Birds are intelligent, especially parrots and crow relatives – jays, nutcrackers, ravens, jackdaws and others. The Clark’s Nutcracker stores conifer seeds in the late summer and fall of each year and retrieves them in the winter and spring. A bird must find more than a thousand seed caches each year. The Caledonian Crow learns how to modify sticks so it can pry its favorite food of grubs out of their hiding places. In Japan, the Large-billed Crow drops hard-shelled nuts into city traffic to be crushed by cars, but waits until a red traffic light appears to retrieve the nutmeat. As I’ve noted in an earlier blog, pigeons are no dummies either.
Researchers Clayton and Dickerson wondered if California Scrub Jays have episodic memory (unique memory of a specific event). They took captive birds and allowed them to cache peanuts (a long-lasting food) and mealworms (a perishable food). The researchers prevented the birds from retrieving the food until some time had passed. If a short time had passed, the jays went after the perishable mealworms; after a longer time the birds searched for peanuts. So the jays have to remember where they put which food and understand that mealworms go bad after a short time. And they might have 200 caches. Can you remember the last 200 times you ate out?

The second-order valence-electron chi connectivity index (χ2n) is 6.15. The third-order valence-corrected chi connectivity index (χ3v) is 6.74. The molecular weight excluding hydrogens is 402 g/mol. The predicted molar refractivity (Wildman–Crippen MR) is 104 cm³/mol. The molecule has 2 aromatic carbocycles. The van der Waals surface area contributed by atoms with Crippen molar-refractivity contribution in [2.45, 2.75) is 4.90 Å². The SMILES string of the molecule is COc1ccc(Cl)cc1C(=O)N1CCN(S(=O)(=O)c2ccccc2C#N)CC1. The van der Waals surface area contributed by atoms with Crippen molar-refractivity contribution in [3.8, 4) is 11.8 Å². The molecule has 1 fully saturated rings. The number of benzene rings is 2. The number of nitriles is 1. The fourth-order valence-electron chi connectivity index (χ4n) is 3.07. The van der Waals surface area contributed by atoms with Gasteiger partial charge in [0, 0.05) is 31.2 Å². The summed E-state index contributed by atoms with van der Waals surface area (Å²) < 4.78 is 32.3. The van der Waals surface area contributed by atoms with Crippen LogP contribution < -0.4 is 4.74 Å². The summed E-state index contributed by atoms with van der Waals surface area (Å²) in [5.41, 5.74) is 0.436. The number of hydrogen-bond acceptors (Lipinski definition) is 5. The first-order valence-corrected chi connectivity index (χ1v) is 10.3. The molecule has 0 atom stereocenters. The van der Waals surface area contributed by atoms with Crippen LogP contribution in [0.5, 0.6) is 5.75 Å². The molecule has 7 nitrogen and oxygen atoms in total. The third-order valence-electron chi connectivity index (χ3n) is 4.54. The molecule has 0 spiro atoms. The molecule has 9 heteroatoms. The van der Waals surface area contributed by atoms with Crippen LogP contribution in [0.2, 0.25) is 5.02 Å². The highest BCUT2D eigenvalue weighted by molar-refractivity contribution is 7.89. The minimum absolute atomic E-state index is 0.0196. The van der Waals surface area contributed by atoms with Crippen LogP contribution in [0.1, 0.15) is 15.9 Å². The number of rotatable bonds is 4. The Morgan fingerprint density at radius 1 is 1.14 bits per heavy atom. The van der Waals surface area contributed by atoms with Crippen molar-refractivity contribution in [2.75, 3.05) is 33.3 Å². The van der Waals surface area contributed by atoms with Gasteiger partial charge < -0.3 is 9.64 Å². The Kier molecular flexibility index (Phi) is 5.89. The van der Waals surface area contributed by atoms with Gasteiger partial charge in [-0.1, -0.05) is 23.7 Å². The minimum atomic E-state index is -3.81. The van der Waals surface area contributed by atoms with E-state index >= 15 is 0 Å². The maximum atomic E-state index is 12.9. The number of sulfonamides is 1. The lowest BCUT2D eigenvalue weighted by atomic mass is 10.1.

According to some researchers, crows and allies (Corvidae) are as smart as primates in many ways. But since bird brains are much smaller, how did that happen? Well, it turns out that the Corvidae and parrots have a higher concentration of neurons in the brain than do similar-sized mammals, as many neurons as small monkeys, in fact. And these neurons are concentrated in the forebrain, the area responsible for complex behavior. So, ounce for ounce, birds have more brainpower than mammals.
That’s not all. Flying birds and bats have smaller genomes than their non-flying relatives. (I’ll not go into that explanation here; you can read an abstract of Dynamicsof genome size evolution in birds and mammals if you wish.) What’s important is that smaller genome size is related to smaller cell size. That’s important to flying birds which need a high metabolism to transfer nutrients and oxygen and waste products across cells; smaller cells have a greater surface-to-volume ratio than larger cells and transfer is faster. Since there is a greater concentration of neurons in the brain and the neuronal cells are smaller, information processing can happen faster, allowing the birds to develop intelligent behaviors.
What prompted this blog is my reading The Ascent of Birds by John Reilly and Part 19, The Crow’s Story. A fascinating reading of 27 bird stories even though I had to work at it. The book is divided into self-contained chapters that encompass the evolution of modern birds from their origins in Gondwana, over 100 million years ago, to today. The stories are arranged in chronological order and describe the many dispersal and speciation events that underpin the world’s 10,500-plus species.
OK, I know this is a bit more mind-taxing than my usual meanderings, but hey, we all need challenges time to time.